The first footprint on the moon.
Photo Creds: NASA

Thinking on your feet is one of the most essential life skills we could ever acquire. Whether it is high-stress situations such as a job interview or talking in front of a group – to more mellow settings such as a dinner conversation – thinking on our feet is certainly a trait that we should constantly nurture and improve upon. This life skill is encompassed in skills that are known as transferrable skills – being skills that will certainly pay dividends many years into the future if we invest the time and effort to improve day by day. Developing such a broad skill as thinking on your feet will take time, but the rewards will certainly be bountiful.  

Thinking on one’s feet is one of the integral traits of public speaking. We can certainly prepare to think on our feet – where preparation can make speaking feel less daunting. If we have a large repository of knowledge to draw from, that will provide a large boost of confidence to think on our feet. When speaking to a large audience, we should be very familiar with what we are talking about – having comprehended many times more what we say at the minimum. The more the merrier would be the rule here. Knowledge will provide a boost, however, it is not necessarily enough to know. We also need to develop our own opinion and interpretation of the subject at hand. In this regard, we need deep critical thinking to form our unique stance and angle on the issue.

Preparation aside, however, there may be situations when we have to think on our feet unawares. In these situations in which we have little knowledge to find a foothold, we need to not only be able to think critically but to think critically as fast as possible. In a way, critical thinking can be broken up into two components – quickness and quality. Our speed of thinking can be improved in a myriad of ways – some fun ways could be playing bullet chess (chess games with a 1-minute timer), or trying to see how fast you can watch YouTube videos past x2 speed. As well, the quality of thought can be improved by writing to a high standard. Ensuring we have a logical and consistent flow while maintaining clarity will inevitably improve our logical reasoning. Writing will help to build precision in the way that we speak, and when coupled with thinking faster, it brings us closer to thinking on our feet with a high degree of precision.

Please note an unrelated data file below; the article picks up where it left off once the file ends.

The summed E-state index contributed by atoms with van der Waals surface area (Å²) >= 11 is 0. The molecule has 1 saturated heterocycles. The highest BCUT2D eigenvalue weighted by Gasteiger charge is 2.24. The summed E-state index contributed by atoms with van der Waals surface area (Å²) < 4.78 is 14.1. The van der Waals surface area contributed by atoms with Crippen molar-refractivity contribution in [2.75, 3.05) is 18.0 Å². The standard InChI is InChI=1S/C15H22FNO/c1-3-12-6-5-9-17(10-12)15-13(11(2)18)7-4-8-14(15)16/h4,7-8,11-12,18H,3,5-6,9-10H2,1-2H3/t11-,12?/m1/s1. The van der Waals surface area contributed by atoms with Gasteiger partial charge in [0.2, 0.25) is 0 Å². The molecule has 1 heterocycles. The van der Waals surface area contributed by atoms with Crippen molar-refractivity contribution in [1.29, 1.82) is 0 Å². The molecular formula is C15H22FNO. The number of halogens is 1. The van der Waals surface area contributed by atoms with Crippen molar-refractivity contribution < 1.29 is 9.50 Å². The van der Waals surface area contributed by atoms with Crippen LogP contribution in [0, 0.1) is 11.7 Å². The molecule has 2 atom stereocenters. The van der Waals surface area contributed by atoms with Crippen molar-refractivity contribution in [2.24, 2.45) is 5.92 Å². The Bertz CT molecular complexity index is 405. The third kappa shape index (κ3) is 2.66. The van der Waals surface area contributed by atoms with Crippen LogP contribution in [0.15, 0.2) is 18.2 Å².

Additionally, to achieve a high standard of writing, reading is indispensable. As Charles Spurgeon muses:

Give yourself unto reading. The man who never reads will never be read; he who never quotes will never be quoted. He who will not use the thoughts of other men’s brains, proves that he has no brains of his own. You need to read.

Charles Spurgeon

As technology continues to invade the very fabric of our lives, fewer and fewer people read for pleasure – as discussed in the “Value of Books”. Though this is a sad reality, on the bright side it does make the competition easier. Engaging in reading and writing will not only allow us to mature and grow faster than the general population, but it will also help us build our own repository of knowledge. In tandem with writing, it allows us to build connections within this repository, helping us to form our interpretations and opinions.

A prime example of being able to think on one’s feet is Jordan Peterson. When giving his lectures or podcasts, he does not have any notes – being able to speak brilliantly ad libitum. Peterson in the YouTube Video “Guide to speaking” describes his lectures as a “trapeze act without a safety net”. He states that what makes his talks so gripping is because there is such a high probability of failure. In the video, Peterson further details how he is able to achieve this feat – where he relies on his large repository of knowledge – being a repository that he has been accumulating for decades through reading and writing as an academic. On his website, he has a book list that I will certainly aspire to try and chip away in the near future to try to have the same repository as his one day.

All of these skills or subskills – thinking on one’s feet, critical thinking, thinking quickly, thinking precisely – blend and complement one other. All these attributes coalesce to form a sharp mind – in which a sharp mind is a deadly asset to have in this world.